The tour manager’s giving me the sales pitch after walking over to inspect the interview. Presumably the sporadic bursts of laughter and my obvious student music journalist charm had him worried the band were going to give away something they shouldn’t. He needn’t have bothered: in the 10 years The Dismemberment Plan were inactive its members went and got themselves sensible, stable lives completely contradicting their notoriously energetic live shows and emo/ “dance-punk” style. Travis (vocals/ guitar) is now a committed member of a church choir and Joe (drums) designs robotic arm software for NASA. Throughout our interview, guitarist Jason enquires about coffee and tries to charge his phone. It’s all distinctly un-rock and roll, but it’s clear the band have had an absolute blast touring for their first album in 12 years, Uncanney Valley. I sat down with Eric (bass) and Jason to talk about creating music again, indie-rock audiences and voraciousness.
How’re you guys finding England?
Eric: “I guess our only hang-up is that its been a busy tour so we haven't had a chance to really see the country. It’s been get up, have breakfast, go, soundcheck, play and crash. The first day we went to see a football match, but otherwise it’s been busy but good.”
Obviously you’ve just got back together, how’s it been?
Eric: “Well we did a tour in 2011 for the reissue (of Emergency & I). So at that point we’d been practicing since 2010 and then played 12 shows in the states and 5 in Japan.”
Jason: “Writing for the new record started around that time, more-or-less, so we’ve been at it steadily since then.”
Was it a conscious decision to start writing a new record or was it more organic?
Jason: “Pretty organic. I was more curious to see if the writing process would be rekindled from playing together and horsing around to working on different people’s ideas.”
Eric: “I guess at the beginning it was all for fun, and I wouldn’t say it was conscious but there was definitely expectations. We’d just noodle, and if it didn’t turn into a song we’d get to hang out together and have fun. If it did, that’s cool, and after a couple of songs we realised it was kind of a thing.”
I think you can definitely tell you had a lot of fun making the record.
Jason: “Yeah we did. It was a hectic process that went pretty quickly because we all had to take time off work and be at the same place at the same time for the core. Well, we weren’t really in the same place at the same time. The rhythm tracks got cut and then Travis came in after that but it was a bit of a revolving door there for a minute. But it all worked out and we had a good time doing it.”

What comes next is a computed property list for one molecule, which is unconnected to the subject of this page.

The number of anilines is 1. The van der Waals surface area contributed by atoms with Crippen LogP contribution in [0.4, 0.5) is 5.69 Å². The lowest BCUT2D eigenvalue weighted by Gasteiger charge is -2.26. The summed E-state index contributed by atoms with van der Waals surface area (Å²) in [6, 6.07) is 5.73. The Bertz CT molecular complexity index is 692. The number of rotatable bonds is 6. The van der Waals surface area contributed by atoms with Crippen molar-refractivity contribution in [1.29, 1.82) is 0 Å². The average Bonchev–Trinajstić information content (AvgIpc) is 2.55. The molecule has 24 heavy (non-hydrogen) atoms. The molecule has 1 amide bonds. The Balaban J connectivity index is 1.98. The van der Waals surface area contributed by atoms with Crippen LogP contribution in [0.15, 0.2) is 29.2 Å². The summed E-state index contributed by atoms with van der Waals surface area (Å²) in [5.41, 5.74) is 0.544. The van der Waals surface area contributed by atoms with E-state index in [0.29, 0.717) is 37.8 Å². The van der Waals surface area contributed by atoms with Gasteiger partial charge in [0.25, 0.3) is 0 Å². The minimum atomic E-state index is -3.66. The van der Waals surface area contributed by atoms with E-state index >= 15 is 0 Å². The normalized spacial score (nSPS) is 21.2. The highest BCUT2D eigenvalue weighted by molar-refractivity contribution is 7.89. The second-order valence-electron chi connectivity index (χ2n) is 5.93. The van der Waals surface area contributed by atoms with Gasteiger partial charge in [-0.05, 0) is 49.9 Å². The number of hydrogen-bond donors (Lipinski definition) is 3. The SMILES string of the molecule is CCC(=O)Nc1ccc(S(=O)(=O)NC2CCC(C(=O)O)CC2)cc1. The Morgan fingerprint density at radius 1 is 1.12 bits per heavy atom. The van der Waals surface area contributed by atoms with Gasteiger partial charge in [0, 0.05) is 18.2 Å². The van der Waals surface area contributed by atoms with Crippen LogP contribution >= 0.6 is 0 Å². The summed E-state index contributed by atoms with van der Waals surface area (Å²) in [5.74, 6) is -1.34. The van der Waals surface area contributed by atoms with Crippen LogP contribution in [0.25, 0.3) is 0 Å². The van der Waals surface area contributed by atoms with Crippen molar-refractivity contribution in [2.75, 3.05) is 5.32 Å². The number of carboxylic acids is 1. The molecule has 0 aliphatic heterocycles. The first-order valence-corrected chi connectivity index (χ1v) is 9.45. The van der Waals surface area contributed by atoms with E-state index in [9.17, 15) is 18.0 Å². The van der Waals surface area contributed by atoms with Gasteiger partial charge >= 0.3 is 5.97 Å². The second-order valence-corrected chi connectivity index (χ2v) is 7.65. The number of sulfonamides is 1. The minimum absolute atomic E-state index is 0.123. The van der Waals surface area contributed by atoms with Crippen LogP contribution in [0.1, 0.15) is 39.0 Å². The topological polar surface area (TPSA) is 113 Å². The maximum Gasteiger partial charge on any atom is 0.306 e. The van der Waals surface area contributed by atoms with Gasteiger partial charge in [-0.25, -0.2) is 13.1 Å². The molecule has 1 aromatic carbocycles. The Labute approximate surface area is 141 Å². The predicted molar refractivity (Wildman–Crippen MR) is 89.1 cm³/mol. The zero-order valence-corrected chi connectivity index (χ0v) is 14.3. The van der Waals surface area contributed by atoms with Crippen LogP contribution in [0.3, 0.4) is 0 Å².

You once wrote a song about indie crowds reluctance to dance, so now you’ve been touring for a while have you noticed an improvement or is it still a problem?
Jason: If people are excited in the audience I count that as dancing whether they’re just jumping up and down or whatever. I don’t know if I pay enough attention to see if there’s any moves going on.
Eric: There was a time in the late 90s where there was actually dancing at shows but then the crowds got bigger and it stopped happening so much: it was more just excited.
Jason: Someone actually stage dived in Brighton, which was pretty remarkable because this was a pretty thin crowd.
You do realise you misspelled Uncanney Valley right?
Eric: We did?
Jason: Yeah we did it on purpose. Travis misspelled it and it stuck. It makes a nice symmetry with Valley.
Is that Travis on the art with a torso on his head?
Eric: Yeah, we did a show in a music store near where we went to college. We were trying out some new songs and before the encore Jason pulled out this well hung, muscular mannequin from backstage. It didn’t take long for Travis to tackle it and start dancing and grinding on it. It broke in half and while the legs were crowd surfing Travis put the top half on his head and started dancing around.
Any favourite tracks on the new album?
Phil (tour manager): *cough* White Collar White Trash *cough*
Eric: I like them all - some more than others - but one that’s got a lot of traction when we play live is Invisible. Daddy’s a Real Good Dancer, too. We play them pretty much every night.
Jason: We don’t really get into habits of what we play - it’s just how we feel on the night.
Eric: Every set list gets created on the same day, fresh out of the oven.
The Dismemberment Plan are currently still on tour. Dates and locations can be found on their website.